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I’m not sure what chord he thinks he’s playing. 

Check out this example: Regardless of your opinions on the band or the song, Led Zeppelin spent THREE YEARS writing Kashmir. First, Jimmy Page and Robert Plant traveled through the East, absorbing music and culture. Afterward, Page began writing a part he found interesting. The band began working on it together after he brought the idea in. Three years after the writing started, they completed what is generally considered their finest work. Here’s a more detailed account from Wikipedia:
https://en.wikipedia.org/wiki/Kashmir_(song)

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Here’s another one:  Queen’s Bohemian Rhapsody was an idea being kicked around for a while. There is some indication that Freddie Mercury had been writing parts of it as early as the late sixties. When the song was released in 1975, they had spent three straight weeks RECORDING it (after the writing process was finished). From Wikipedia – “May, Mercury and Taylor reportedly sang their vocal parts continually for ten to twelve hours a day. [emphasis mine] The entire piece took three weeks to record, and in some sections featured 180 separate overdubs.” Read up on it here: https://en.wikipedia.org/wiki/Bohemian_Rhapsody

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Let’s be honest. Christian/worship songwriters are clearly not investing this amount of time or attention, at least in the music-composition… OK, and yeah, probably not the lyrics either. The genre seems desperate to make the smallest possible changes to its formulas, and it shows. There are no innovations or departures, only safe repetitions, tendered over and over again.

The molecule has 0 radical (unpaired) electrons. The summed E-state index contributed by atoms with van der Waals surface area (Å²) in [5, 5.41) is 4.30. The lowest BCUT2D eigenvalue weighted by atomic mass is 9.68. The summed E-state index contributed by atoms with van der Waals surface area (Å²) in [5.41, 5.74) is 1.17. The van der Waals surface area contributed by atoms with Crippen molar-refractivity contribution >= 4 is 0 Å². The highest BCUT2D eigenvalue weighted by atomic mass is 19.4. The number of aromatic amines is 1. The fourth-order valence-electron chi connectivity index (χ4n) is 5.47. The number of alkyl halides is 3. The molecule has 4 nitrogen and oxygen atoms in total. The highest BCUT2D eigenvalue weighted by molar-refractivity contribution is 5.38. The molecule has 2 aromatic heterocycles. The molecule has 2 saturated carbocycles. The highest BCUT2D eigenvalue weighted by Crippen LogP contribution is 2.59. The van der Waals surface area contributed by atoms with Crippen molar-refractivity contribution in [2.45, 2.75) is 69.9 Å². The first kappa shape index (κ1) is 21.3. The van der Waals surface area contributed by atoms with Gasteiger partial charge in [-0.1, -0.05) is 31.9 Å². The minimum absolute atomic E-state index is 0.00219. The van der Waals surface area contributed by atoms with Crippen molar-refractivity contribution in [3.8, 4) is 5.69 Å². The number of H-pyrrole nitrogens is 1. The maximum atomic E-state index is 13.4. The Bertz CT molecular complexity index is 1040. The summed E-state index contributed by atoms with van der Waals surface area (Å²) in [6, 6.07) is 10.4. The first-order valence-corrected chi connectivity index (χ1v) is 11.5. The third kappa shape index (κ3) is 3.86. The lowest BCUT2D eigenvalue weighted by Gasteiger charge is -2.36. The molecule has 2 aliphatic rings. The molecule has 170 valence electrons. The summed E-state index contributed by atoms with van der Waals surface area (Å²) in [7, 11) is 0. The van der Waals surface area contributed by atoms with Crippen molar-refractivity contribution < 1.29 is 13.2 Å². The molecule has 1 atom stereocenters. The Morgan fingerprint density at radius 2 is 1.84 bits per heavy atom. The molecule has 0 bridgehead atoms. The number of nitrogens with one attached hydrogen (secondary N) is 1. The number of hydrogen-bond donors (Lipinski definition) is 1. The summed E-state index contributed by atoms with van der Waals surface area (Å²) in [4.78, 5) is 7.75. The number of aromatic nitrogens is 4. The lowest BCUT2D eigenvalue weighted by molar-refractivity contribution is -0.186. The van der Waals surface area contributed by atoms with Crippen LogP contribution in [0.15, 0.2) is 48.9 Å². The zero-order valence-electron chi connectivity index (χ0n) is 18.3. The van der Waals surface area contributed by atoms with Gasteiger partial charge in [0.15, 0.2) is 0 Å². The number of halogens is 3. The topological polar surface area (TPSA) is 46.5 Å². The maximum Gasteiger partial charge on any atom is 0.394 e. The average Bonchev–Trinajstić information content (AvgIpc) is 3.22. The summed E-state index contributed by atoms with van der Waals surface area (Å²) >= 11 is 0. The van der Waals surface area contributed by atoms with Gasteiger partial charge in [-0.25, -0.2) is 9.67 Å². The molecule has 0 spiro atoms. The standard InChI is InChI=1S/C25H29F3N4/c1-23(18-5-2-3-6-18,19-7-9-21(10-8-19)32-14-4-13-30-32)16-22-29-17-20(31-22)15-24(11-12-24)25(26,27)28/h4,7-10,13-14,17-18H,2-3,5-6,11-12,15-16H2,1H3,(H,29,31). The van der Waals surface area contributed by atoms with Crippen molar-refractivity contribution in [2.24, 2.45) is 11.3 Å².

So how can this subset of the music industry move into a new era of creative growth? I think the MUSIC ITSELF has to be inspired. When you hear Kashmir, the music speaks volumes before Plant sings a syllable. It took a long time of trial and error to arrive on the sounds that were being used, and the parts each instrument played. This is what christian/worship music needs to do- something new, inspired and different… something AUTHENTIC.

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An artist friend of mine attempted to pay me a compliment a couple of years ago. He said, “There’s something so worshipful about the way you play guitar.” What he tried to convey in that statement was that there was a distinct mood that was being created, and that it ushered him in to a place of deeper spiritual communion. Well, that’s exactly what I have tried to do all the time, no matter where I played (most of which was outside of the church). Success! As an artist, I want to move people emotionally/spiritually. If I’m not playing something that inspires ME, how can I expect to inspire others. That’s MY authenticity, for good or bad. It can’t just be default chords and the coolest effects. The actual phrases that I’m playing need to be saying something.

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I include this picture only because it’s awesome and hilarious.

I approach what I do with great care, and a thousand questions, like… What sound am I going to make? Which guitar does it best? Which pickup? What notes/chords/fragments/phrases? Is it better to play the notes low on the neck, on the higher strings, or high on the neck on the lower strings? Will I use a different type of pick for this song? Slide? Ebow? What effects? Should I play more in concert with the song’s mood or should I add contrast?

Then I’m interested in seeing how I can get the rest of the band to interact with that.

Caution: Not everyone is ready to make changes.  Worship leaders, in particular, are usually successful by perpetuating the status quo, so they have no pressing need to change their game (understandable). In my modest experience, they tend to be resistant to ideas that don’t originate with themselves or other worship leaders. If you press, you might find yourself sitting at home on Sundays.

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“Look, they really just want to hear me doing the same thing I did last week.”

If you’re a guitarist (or any musician) playing in a modern church, what can you do to drive your music team into a new place of authentic expression? Do you just copy the trends because the trends are what your bandmates expect to hear? Or do you reach for something beyond the music; something you hear in your heart/mind that you’re inspired to find on your fretboard (or equivalent)?  I will always try to bring the full measure of my influences and inspiration to my playing, either inside or outside the church. What about you?

Sound off.